Get a Tax Credit for Buying an Electric Car
Everyone has to pay taxes and although it sometimes feels a little like lost money, paying your share can sometimes work to your advantage. Recently many governments have begun offering tax incentives on greener purchases that benefit the environment and reduces your carbon footprint. If you are considering going greener on your vehicle, you could be eligible for tax credits.
What Is A Tax Credit?
A tax credit is a return of money from your taxes. Unlike deductions, tax credits reduce the actual amount of tax due. Tax credits are used to influence certain buying decisions such as when replacing heating systems or vehicles, to encourage purchases that are greener and more energy-efficient.
Tax credits are more valuable than tax benefits or allowances since tax credits decrease the tax burden dollar for dollar just under the marginal tax limit of the taxpayer. For example, a taxpayer in a 22 percent tax category will gain $0.22 for every marginal tax dollar deducted. Whereas a refund would raise the tax obligation by $1.
Nonrefundable Tax Credits
Nonrefundable tax credits are automatically excluded from the tax obligation once the tax owed is equivalent to $0. Any value greater than the tax due would result in a rebate, hence the term ‘nonrefundable’. The remaining portion of the nonrefundable tax benefit is lost.
Refundable Tax Credits
Refundable tax credits are the most valuable deductions since they are paid back in full. The taxpayer, regardless of income or tax liability, is eligible for the maximum value of the allowance. If the refundable tax deduction reduces the tax obligation to less than $0, then a refund is available. As of the tax year 2019, the most common refundable tax credit is the Earned Income Tax Credit (EIC). Refundable tax credits include the Premium Tax Credit, which creates compensation for health care costs paid into the private insurance sector.
Partially Refundable Tax Credits
A few tax credits are partially refundable, which lowers taxable income and tax obligations. The Child Tax Credit became a partially refundable credit in 2018 with up to $1,400 per qualifying infant. Another example is the American Incentive Tax Credit (AOTC) for post-secondary graduates. Taking the maximum portion of the $2,500 tax allowance decreases the tax obligation to $0, and is offset as a refundable benefit of less than 40% of the benefit of $1,000.
Electric Car Credit
An electric car is still an expensive purchase; however, in some instances, purchasers are eligible for tax credits as a cashback.
The Federal Qualified vehicle credit can come with up to a $7,500 cash back if filed on a federal tax return. Depending on location, there are additional federal, community and service benefits in the form of discounts.
It is well worth taking a look at the federal electric vehicle (EV) tax credit to find out which vehicles are included and the benefits that could be open to you.
To promote purchases of plug-in electric vehicles or EVs, the federal government began a tax-based incentive in 2010 although the tax credit does not exceed $7,500 per car. The two main points considered, among several, were each vehicles’ battery capacity and the tax obligation. The credit is nonrefundable, and although it can decrease federal tax liability to zero, it does not result in a tax refund.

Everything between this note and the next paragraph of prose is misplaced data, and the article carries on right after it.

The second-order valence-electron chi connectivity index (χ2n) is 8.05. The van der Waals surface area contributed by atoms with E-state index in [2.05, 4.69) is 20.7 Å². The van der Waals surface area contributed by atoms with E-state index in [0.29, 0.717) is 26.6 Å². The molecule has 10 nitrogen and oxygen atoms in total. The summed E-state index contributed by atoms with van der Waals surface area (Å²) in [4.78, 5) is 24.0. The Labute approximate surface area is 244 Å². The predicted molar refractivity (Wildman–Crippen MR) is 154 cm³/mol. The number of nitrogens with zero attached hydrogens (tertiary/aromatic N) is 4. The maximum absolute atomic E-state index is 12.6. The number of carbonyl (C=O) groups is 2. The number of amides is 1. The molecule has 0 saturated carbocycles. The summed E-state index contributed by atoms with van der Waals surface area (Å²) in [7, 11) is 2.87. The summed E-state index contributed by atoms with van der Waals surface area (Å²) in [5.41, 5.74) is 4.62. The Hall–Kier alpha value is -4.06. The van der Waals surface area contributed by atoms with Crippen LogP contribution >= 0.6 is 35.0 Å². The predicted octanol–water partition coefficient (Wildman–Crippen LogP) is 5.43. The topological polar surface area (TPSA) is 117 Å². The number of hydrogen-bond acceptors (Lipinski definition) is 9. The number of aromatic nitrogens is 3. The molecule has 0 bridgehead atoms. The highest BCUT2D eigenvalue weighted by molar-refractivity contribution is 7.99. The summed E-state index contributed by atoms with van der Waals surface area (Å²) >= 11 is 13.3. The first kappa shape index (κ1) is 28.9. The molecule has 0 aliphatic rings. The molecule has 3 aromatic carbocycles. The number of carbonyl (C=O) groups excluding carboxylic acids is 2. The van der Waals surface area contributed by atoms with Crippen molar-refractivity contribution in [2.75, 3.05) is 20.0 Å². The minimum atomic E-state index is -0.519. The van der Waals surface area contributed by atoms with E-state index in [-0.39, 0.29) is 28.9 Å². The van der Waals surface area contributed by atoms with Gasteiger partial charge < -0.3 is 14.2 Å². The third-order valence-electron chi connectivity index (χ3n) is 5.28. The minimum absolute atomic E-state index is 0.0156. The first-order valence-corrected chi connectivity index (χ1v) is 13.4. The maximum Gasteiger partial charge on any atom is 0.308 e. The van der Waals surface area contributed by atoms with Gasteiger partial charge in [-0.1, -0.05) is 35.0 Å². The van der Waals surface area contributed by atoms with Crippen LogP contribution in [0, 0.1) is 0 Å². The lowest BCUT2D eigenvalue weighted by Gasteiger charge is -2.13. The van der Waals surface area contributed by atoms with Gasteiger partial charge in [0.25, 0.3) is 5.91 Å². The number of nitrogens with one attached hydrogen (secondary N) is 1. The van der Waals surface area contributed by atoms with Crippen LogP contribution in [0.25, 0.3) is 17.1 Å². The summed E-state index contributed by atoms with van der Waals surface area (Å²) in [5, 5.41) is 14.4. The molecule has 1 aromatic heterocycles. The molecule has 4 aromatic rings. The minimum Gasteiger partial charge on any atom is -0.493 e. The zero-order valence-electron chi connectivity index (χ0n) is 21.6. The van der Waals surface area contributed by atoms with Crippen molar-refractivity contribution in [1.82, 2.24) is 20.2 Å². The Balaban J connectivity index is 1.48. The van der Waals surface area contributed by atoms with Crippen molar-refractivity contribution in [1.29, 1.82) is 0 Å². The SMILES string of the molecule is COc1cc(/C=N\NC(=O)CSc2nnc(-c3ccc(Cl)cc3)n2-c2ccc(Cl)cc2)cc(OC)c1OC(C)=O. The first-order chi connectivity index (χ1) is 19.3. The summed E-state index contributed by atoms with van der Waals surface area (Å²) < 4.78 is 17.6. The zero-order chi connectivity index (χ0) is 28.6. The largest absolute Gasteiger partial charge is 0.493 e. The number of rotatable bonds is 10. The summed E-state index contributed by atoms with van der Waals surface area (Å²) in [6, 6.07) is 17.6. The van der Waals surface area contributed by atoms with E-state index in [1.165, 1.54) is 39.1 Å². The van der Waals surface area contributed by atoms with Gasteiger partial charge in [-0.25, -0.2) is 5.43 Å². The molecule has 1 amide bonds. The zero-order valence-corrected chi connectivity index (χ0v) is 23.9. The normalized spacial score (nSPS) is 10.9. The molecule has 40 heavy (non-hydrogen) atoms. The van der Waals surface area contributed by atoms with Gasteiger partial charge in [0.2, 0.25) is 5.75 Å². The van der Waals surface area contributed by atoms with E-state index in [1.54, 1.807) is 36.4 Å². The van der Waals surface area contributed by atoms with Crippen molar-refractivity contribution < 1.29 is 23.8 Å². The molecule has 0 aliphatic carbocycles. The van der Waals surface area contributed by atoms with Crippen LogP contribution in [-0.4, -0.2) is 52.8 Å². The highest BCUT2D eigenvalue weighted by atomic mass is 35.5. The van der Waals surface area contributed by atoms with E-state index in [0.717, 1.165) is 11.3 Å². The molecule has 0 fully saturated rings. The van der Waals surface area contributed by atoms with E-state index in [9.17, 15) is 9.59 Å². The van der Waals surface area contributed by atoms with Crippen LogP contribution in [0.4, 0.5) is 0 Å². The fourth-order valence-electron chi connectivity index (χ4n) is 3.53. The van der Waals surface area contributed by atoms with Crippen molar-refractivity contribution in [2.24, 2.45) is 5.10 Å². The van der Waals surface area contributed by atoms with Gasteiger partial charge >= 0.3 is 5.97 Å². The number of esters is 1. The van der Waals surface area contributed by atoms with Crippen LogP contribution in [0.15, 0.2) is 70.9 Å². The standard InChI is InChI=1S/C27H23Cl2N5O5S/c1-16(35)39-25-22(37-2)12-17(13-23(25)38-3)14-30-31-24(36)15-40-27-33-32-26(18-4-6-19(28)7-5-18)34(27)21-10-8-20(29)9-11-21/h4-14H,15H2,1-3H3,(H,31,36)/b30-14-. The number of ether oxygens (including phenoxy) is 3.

A tax credit is not a rebate and there is no cashback. After you buy your EV, complete and submit IRS Form 8936 with your federal tax return to claim your credit. If you are not sure how to complete the application, ask a tax professional.
Which Cars Qualify For Federal Tax Credits?
It’s important to check. An EV can qualify for the tax credit when it is an all-electric vehicle. You can get the same if you buy plug-in hybrid vehicle, but it needs to use a battery of no less than 4kw hours. However, certain versions will begin to phase out as the supplies hit a threshold — more on that below.
All-electric cars operate just on electricity, whereas plug-in hybrids or PHEVs work on a combination of electricity and gasoline.
The qualifying cars
- have to be brand new and purchased after December 31, 2009. You must have bought the car and started using it in the year you demand the credit.
- must be driven primarily in the U.S.
- have to be included in the Tax credit phaseout
The federal tax incentive continues to be phased out for cars from the beginning of the second period of the fiscal year after the automaker had produced 200,000 eligible cars post January 1, 2010.
The Qualified Plug-In Electric Drive Motor Vehicle Benefit for GM’s electric car models began phaseout for qualifying cars bought between April 1, 2009 and September 30, 2019. Such cars usually qualify for a maximum credit of $3,750. On qualifying cars bought between October 1, 2019, and March 31, 2020, the payment lowers to $1,875 and ceases on March 31, 2020.
Additional Electric Car Incentives
Based on where you live, your state, city or even your utility provider may provide additional incentives.
In Colorado, for example, hybrids are excluded from state automotive pollution inspections. Throughout California, several service providers offer incentives, such as a free charging device. California’s Renewable Car Incentive Scheme offers up to $7,000 when buying or leasing a qualifying zero-emission or plug-in electric vehicle.